Mill Creek Regional Park is 15.3 hectares in the Ellison area, east of the Kelowna Airport. A beautiful cool and quiet trail system follows Mill Creek into the falls.Hikers enjoy the park on their daily walk with their pets or a family can enjoy a picnic in the shade of the Black Cottonwood trees by the creek. Most of the trail is very flat and easy, parts are a little rougher with roots and rocky sections. Naturalists can enjoy the wildlife found searching for food and water or hiding in the underbrush.
Mission Creek Regional Park
Moderate to Difficult; various distances - Dogs allowed on leash
There are some easy hiking trails throughout the park. To access the park from downtown Kelowna; take Hwy 97 to Dilworth Drive and turn right on to Dilworth Drive. Turn left at Springfield Road, continue a short distance and turn right into Mission Creek Regional Park.
Mission Creek Greenway
Moderate to Difficult; 16 km – Dogs allowed on leash
The access is the same as the Mission Creek Regional Park and there is ample parking available. The Greenway is perfect for cycling, jogging, running and walking. There are two phases of the trail. The first phase is the most used portion of the trail while the second phase is great there are portions of it that are not accessible by bike due to stairs, further toward the end of the trail.
Okanagan Mountain Provincial Park
Moderate to Difficult; Various distances (Ask the Tourism Kelowna staff for a map and more information).
Access for the park is via Pandosy Road (which turns into Lakeshore Road) follow it for 15 km to the parking area. The road carries on past the parking area but it goes through private property and there is no parking available. The Park itself offers a wide range of hiking and walk in camping options with over 23 different hikes ranging from 2 to 10 km.
Myra-Bellevue Provincial Park (Crawford Trails)
Moderate to Difficult; Various distances
The main access point is off Stewart Road East. From downtown turn right off Hwy 97 onto Gordon Drive then turn right on Casorso Road, through the round about it turns into Saucier Road, follow this until you turn right on Stewart Road East. Please note that due to the fire that went through this area we strongly recommend that you stay on the main trails.
Stephens Coyote Ridge
Easy to Moderate; 1 – 2 km - Dogs allowed on leash.
The access is located along north Glenmore Road at the parking area for the 2nd dog park. There are several hiking trails and a vast wetlands within the park. It is largely untouched by weeds and is pristine habitat for wildlife, including coyotes, as the name suggest, so do use caution.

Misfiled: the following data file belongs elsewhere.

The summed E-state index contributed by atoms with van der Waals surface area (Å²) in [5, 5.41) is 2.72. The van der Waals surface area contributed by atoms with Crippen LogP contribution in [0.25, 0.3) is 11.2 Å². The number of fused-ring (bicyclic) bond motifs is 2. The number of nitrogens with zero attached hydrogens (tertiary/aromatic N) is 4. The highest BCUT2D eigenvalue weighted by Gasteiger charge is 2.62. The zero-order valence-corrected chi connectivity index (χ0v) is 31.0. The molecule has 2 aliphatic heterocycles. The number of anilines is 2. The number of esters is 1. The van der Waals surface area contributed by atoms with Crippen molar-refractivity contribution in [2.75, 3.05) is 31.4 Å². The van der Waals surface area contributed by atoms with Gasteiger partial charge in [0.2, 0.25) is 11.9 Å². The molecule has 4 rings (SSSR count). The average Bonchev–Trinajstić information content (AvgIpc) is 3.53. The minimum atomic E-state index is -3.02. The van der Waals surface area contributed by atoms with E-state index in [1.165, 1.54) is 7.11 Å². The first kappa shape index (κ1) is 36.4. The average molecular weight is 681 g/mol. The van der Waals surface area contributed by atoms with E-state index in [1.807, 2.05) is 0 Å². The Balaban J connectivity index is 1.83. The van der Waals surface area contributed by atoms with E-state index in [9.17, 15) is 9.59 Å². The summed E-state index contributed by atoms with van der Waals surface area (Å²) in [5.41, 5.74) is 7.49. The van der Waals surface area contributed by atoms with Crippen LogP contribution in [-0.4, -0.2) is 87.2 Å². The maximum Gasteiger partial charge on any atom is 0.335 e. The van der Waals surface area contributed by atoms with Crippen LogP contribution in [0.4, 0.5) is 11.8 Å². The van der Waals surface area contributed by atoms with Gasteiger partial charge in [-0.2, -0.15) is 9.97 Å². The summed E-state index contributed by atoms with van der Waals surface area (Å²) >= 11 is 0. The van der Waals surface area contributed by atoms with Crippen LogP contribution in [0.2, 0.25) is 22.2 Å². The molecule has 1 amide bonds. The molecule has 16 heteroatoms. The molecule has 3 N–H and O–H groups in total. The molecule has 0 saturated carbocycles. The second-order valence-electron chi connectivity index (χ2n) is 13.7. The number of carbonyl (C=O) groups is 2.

Scenic Canyon Regional Park
Moderate; 4 km - Dogs allowed on leash.
Open in spring, summer, and fall during daylight hours
Scenic Canyon Regional Park's parking lot is located at the end of Field Road. Take McCulloch Road to Field Road. The parking lot entrance is just before the Gallaghers Golf Course subdivision entrance. This park has many great features, including geological formations, cultural sites and rock ovens used by Chinese Labourers.
Easy; 2 km – Dogs allowed on leash.
Parking is available in various locations in the downtown and at City Park. The waterfront area is a beautiful location to go for a short walk and enjoy the scenery of Okanagan Lake. The trail connects to the Rotary Marshes Wildlife park where it is not uncommon to see a heron, beavers or eagles flying over.
Hike between Lake Pine and Carr's Landing firehall. Very gentle grade, gravel roadway with scenic views. Use caution and be aware of local traffic.
Moderate to Difficult; various distances
1) Glenmore Road to Okanagan Centre Road West. Rudimentary gravel pathway through forested area; moderate grades, approximately 1 km.
2) Okanagan Centre Road West to Dick Road; follow west fence line of gravel pit. Rudimentary gravel path, steep grade, approximately 0.5 km.
Easy; 1 km
End of paves section of Easthill Road. This dirt path has gentle grades and borders private orchards. Please respect signs & fences while enjoying the scenic views of local orchards.
Moderate to Difficult; various distances
Kalamalka Provincial park is located at the north end of Kalamalka lake which is a beautiful lake. There are several walks you can take through bunchgrass meadow, along cliffs and through the Douglas firs overlooking Kal Lake. There are also a few beaches in the area, perfect to dip into on a sunny day.
Moderate; < 1 km
Widened deer paths in forested area. Access adjacent to Lake Country Church.
Okanagan Centre Road West
Moderate; 4 km
Scenic walk between Camp Road and Finch Road. Beachside trail under development.
Easy; 2 km
Scenic walk along Oyama Road between Highway 97 and Sawmill Road. Watch for traffic. Views of both Wood Lake and Kalamalka Lake as you walk between the two lakes.
Easy; 2 km
Easy hike through the fields and forest, following a gazetted roadway connecting Ribbleworth Road to Broadwater Road. Parking available at the end of Ribbleworth Road.
Moderate; 1 km
Hike from Maddock Road to Hare Road. Parking is available on Fifth Street.
Spion Kopje Mountain Trails
Difficult; 10 km
The trail to the peak of the Spion Kopje mountain is a difficult incline. If you are up for the challenge, follow a pathway through ponderosa pine and bunch grass to spectacular & unique views of the entire Okanagan valley. Parking available at the end of Lake Hill Drive.
WEST KELOWNA & PEACHLAND:
Bear Creek Provincial Park
Moderate; 3.5 km (loop) Dogs allowed on leash.
The hike has three well marked loops that all begin at the common trail head. The routes range from a 15 minute loop trail to the 1.4 km Mid Canyon Trail and the longest is the Canyon Rim Trail at 2.5 km. To reach the park from downtown Kelowna, take Hwy 97 south across the bridge; turn right on Westside Road and follow the signs to the Provincial Park.
Blue Grouse Mountain
Moderate to difficult; 8 km
Take Hwy. 97 south of Kelowna and the first right after the bridge onto Westside Road to the junction with Bear Creek Main by Traders Cove. Turn left on Bear Creek Main and follow it for about 3 km. Look for a sign that says "Grouse Mountain No. 1" on the right. Park near the sign and follow the main trail to the top. The elevation gain is approximately 500 metres.